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Research Papers: Coatings and Solid Lubricants

Effects of Substrate Bias on Tribological Properties of Diamondlike Carbon Thin Films Deposited Via Microwave-Excited Plasma-Enhanced Chemical Vapor Deposition

[+] Author and Article Information
Nay Win Khun

School of Mechanical and Aerospace
Engineering,
Nanyang Technological University,
50 Nanyang Avenue,
Singapore 639798, Singapore

Anne Neville

School of Mechanical Engineering,
University of Leeds,
Leeds LS2 9JT, UK
e-mail: a.neville@leeds.ac.uk

Ivan Kolev

IHI Hauzer Techno Coating,
Venlo 5928 LL, The Netherlands

Hongyuan Zhao

School of Mechanical Engineering,
University of Leeds,
Leeds LS2 9JT, UK

Contributed by the Tribology Division of ASME for publication in the JOURNAL OF TRIBOLOGY. Manuscript received August 1, 2015; final manuscript received October 23, 2015; published online February 15, 2016. Assoc. Editor: Dae-Eun Kim.

J. Tribol 138(3), 031301 (Feb 15, 2016) (6 pages) Paper No: TRIB-15-1282; doi: 10.1115/1.4031995 History: Received August 01, 2015; Revised October 23, 2015

In this study, the structure and tribological performance of the diamondlike carbon (DLC) films were related to deposition parameters. The feasibility of the microwave-excited plasma-enhanced chemical vapor deposition (μW-PECVD) as a process to produce good quality DLC films was the focus. The DLC films were deposited on the steel substrates with a tungsten carbide interlayer via μW-PECVD. The negative substrate bias used during the film deposition was varied. The Raman results revealed that the increased negative substrate bias increased the sp3 bonding in the DLC films as a result of the increased kinetic energy of film-forming ions during the film deposition. The tribological results clearly indicated that the friction and wear of the DLC-coated steel samples against a 100Cr6 steel ball significantly decreased with increased negative substrate bias due to the significantly improved wear resistance of the DLC films.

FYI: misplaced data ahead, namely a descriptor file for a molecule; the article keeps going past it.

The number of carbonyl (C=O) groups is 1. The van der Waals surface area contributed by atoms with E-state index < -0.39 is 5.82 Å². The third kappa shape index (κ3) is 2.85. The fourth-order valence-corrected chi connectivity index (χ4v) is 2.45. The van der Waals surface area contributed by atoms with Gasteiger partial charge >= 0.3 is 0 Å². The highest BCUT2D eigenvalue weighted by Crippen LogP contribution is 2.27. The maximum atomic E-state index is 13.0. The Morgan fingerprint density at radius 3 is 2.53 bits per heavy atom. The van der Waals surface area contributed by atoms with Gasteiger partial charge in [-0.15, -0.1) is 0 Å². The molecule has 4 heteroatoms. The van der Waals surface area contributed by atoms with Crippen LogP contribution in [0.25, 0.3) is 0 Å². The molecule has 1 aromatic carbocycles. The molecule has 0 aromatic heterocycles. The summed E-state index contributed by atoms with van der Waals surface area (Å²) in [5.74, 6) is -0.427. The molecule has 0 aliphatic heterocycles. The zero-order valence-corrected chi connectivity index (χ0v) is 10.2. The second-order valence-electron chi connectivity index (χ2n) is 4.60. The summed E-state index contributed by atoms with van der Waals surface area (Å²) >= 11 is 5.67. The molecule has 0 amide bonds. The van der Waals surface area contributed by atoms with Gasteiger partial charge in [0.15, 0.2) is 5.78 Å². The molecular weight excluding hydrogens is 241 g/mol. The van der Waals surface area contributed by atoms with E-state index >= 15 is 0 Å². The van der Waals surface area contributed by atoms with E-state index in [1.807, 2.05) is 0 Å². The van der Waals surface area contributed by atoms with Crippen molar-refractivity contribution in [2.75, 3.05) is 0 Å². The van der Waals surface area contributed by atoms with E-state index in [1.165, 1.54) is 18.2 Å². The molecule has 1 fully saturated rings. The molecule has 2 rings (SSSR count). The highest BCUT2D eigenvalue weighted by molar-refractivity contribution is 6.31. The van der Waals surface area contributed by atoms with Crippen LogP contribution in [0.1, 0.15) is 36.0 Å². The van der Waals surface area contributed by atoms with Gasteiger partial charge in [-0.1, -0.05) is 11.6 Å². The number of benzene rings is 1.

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Figures

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Fig. 1

Field-emission scanning electron microscopy (FESEM) micrographs showing surface morphologies of DLC films deposited with negative substrate biases of (a) −50, (b) −200, and (c) −300 V. The white arrows indicate the sizes of grains on the surface morphologies of DLC films.

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Fig. 2

SEM micrograph showing cross-sectional view of DLC film deposited with a negative substrate bias of −50 V

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Fig. 3

Raman spectra of DLC films deposited with different negative substrate biases

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Fig. 4

Results from Raman spectra of DLC films shown in Fig.3: (a) peak positions, (b) FWHMs, and (c) ID/IG ratios of D and G peaks

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Fig. 5

(a) Coefficients of friction of DLC films deposited with different negative substrate biases, slid against a 100Cr6 steel ball of 6 mm in diameter in a circular path of 1 mm in radius for 20,000 laps at a sliding speed of 1 cm/s under different normal loads. Coefficients of friction of the same samples, slid under normal loads of (b) 1 and (c) 4 N, as a function of the number of laps.

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Fig. 6

Wear widths and depths of DLC films deposited with different negative substrate biases, tested under the same conditions as described in Fig. 5

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Fig. 7

SEM micrographs showing surface morphologies of worn DLC films deposited with negative substrate biases of ((a) and (b)) −50 and ((c) and (d)) −300 V, slid against a 100Cr6 steel ball of 6 mm in diameter in a circular path of 1 mm in radius for 20,000 laps at a sliding speed of 1 cm/s under normal loads of ((a) and (c)) 1 and ((b) and (d)) 4 N

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Fig. 8

Energy-dispersive X-ray spectroscopy (EDX) spectra measured on DLC films deposited with negative substrate biases of ((a) and (b)) −50 and ((c) and (d)) −300 V, slid against a 100Cr6 steel ball of 6 mm in diameter in a circular path of 1 mm in radius for 20,000 laps at a sliding speed of 1 cm/s under a normal load of 4 N, at different locations of (a) A and (b) B in Fig. 7(b) and (c) C and (d) Din Fig. 7(d)

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